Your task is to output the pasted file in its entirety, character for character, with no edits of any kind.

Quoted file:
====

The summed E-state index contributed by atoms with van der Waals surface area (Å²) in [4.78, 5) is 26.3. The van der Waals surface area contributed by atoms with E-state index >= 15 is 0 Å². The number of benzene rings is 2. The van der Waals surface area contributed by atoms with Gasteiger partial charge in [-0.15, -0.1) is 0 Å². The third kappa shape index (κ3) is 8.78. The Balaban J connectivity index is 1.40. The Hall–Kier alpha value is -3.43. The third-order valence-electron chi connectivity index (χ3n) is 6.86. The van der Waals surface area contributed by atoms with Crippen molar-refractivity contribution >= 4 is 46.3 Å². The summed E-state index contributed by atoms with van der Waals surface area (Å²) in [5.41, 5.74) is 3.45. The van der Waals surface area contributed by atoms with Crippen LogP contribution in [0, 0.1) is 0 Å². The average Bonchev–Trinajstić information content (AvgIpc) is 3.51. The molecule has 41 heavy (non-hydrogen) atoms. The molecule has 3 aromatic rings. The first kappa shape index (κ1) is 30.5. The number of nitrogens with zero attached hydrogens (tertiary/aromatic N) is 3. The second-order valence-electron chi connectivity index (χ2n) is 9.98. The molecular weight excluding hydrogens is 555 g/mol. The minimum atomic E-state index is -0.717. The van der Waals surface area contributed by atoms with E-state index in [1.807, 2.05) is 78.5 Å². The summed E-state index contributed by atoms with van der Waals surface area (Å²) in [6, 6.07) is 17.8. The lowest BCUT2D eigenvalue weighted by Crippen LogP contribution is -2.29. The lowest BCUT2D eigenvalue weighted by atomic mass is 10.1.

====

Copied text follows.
The summed E-state index contributed by atoms with van der Waals surface area (Å²) in [4.78, 5) is 26.3. The van der Waals surface area contributed by atoms with E-state index >= 15 is 0 Å². The number of benzene rings is 2. The van der Waals surface area contributed by atoms with Gasteiger partial charge in [-0.15, -0.1) is 0 Å². The third kappa shape index (κ3) is 8.78. The Balaban J connectivity index is 1.40. The Hall–Kier alpha value is -3.43. The third-order valence-electron chi connectivity index (χ3n) is 6.86. The van der Waals surface area contributed by atoms with Crippen molar-refractivity contribution >= 4 is 46.3 Å². The summed E-state index contributed by atoms with van der Waals surface area (Å²) in [5.41, 5.74) is 3.45. The van der Waals surface area contributed by atoms with Crippen LogP contribution in [0, 0.1) is 0 Å². The average Bonchev–Trinajstić information content (AvgIpc) is 3.51. The molecule has 41 heavy (non-hydrogen) atoms. The molecule has 3 aromatic rings. The first kappa shape index (κ1) is 30.5. The number of nitrogens with zero attached hydrogens (tertiary/aromatic N) is 3. The second-order valence-electron chi connectivity index (χ2n) is 9.98. The molecular weight excluding hydrogens is 555 g/mol. The minimum atomic E-state index is -0.717. The van der Waals surface area contributed by atoms with E-state index in [1.807, 2.05) is 78.5 Å². The summed E-state index contributed by atoms with van der Waals surface area (Å²) in [6, 6.07) is 17.8. The lowest BCUT2D eigenvalue weighted by Crippen LogP contribution is -2.29. The lowest BCUT2D eigenvalue weighted by atomic mass is 10.1.